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The Greville Primary School

Inspire, nurture, achieve

States of Matter

Welcome back the return of STATES OF MATTER!


We studied states of matter in Autumn Term but we decided to bring it back. Below are different experiments or research that you can do in any order you choose. 

Lesson 1: Melting Chocolate Experiment

The link below talks you through the layout of the experiment and what the main focus is. Watch 'melting setup video' and 'melting experiment video' to get a clear idea of the experiment.

Lesson 2: Investigating Gases

Gases are all around us, and most of them we don’t even know are there; we can’t feel them and most of the time we can’t see them either. However they can do some amazing things without us realising. For this lesson you are to research different gases and create a poster naming and explaining what your chosen gases do.

Lesson 3: What will melt ice the fastest?

In this experiment, you will investigate what makes ice melt faster, by adding several different solids to your ice.



  • Ice cubes
  • Muffin tin, jars, or containers
  • Pick 5 different solids (for example: salt, sugar, baking soda, sand or dirt etc.)
  • Stopwatch or clock to determine the time of the experiment


Set up:

Step 1: Add 6 ice cubes to 6 cupcake cases. Make sure the same amount of ice is in each one.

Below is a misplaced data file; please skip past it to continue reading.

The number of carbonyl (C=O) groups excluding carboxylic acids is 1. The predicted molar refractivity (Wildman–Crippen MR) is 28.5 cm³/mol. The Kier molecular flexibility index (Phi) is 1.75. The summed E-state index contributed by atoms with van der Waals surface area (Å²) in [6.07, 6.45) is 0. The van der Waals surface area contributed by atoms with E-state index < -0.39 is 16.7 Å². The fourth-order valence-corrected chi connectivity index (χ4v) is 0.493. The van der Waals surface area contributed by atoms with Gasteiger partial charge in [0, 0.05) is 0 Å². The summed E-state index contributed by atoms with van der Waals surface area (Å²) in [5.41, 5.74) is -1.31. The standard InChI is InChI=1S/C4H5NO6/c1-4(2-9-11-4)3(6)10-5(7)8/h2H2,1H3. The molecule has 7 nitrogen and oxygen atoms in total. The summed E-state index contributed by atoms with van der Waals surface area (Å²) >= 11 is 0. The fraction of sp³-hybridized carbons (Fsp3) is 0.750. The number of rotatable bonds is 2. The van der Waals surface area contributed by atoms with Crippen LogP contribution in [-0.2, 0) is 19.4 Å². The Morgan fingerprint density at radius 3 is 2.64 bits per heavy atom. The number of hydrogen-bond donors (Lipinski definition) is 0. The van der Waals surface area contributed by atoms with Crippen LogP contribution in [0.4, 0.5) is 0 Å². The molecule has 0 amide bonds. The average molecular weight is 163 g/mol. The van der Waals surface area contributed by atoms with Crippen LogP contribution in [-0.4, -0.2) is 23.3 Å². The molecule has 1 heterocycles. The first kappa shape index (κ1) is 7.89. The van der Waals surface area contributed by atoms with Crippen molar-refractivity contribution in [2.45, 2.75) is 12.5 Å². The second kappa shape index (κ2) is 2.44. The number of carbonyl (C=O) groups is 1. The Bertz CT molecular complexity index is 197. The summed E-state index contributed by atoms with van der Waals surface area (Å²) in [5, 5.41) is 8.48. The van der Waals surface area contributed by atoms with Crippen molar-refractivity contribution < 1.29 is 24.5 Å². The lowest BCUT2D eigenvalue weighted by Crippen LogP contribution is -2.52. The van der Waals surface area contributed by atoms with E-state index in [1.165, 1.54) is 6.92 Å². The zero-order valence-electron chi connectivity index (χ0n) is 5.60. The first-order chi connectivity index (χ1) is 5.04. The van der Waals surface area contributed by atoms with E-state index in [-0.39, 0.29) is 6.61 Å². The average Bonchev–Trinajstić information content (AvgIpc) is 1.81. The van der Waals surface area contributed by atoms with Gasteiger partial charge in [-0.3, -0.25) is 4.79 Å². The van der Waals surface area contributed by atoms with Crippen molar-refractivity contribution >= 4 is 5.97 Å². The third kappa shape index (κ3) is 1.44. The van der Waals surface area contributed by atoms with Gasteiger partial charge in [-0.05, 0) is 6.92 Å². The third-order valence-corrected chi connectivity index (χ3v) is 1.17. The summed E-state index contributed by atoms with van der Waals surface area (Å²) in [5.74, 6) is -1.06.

Step 2:  Add 3 tablespoons of each solid to a separate cupcake case of ice.

  • Add 3 tablespoons of baking soda to cupcake case#1.
  • Add 3 tablespoons of salt to cupcake case#2.
  • Add 3 tablespoons of sand to cupcake case#3.
  • Add 3 tablespoons of sugar to cupcake case #4 .
  • Add 3 tablespoons of dirt to cupcake case #5
  • You need at least 1 cupcake case with only ice. Cupcake case #6

Step 3: Predict which will melt the fastest and try to think of reasons for your choice.

Step 4: Check on the ice cubes every 10 minutes over 1 hour and record your results.

Step 5: Then draw your conclusions. What caused the ice to melt fastest? Was there any surprises?

Lesson 4: Making Oobleck

Some substances sometimes just can't make up their mind whether they're a liquid or a solid! 



Cornflour, water, a wooden spoon, a bowl.


Step up:

Step 1: Pour half a box of cornflour into a bowl.

Step 2: Gradually pour water over and mix until it looks and feels like custard.

Step 3: Run your fingers through the liquid.

Step 4: Now try and punch the mixture with your fist.


What is happening and why?

When you run your fingers through it, it acts like a liquid. But when you punch it, it becomes hard and behaves like a solid (if it doesn't, try adding some more cornflour). 

The cornflour particles are suspended in the water, so it flows like a liquid. But when you apply a force to it, the particles lock together, acting like a solid. As soon as the force stops, the slime goes back to being runny.

Lesson 5: Blow Up A Balloon

Sometimes when solids and liquids are mixed together they create a chemical reaction. This reaction can create a new substance like a gas. Below are two different ways we can create a chemical reaction and capture the result in a balloon. 


Which one do you think will create the biggest gas result? Yeast, sugar and water or baking soda and water?

The Greville Primary School

Inspire, nurture, achieve

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Location: Stonny Croft, Ashtead, Surrey, KT21 1SH
Tel: 01372 274 872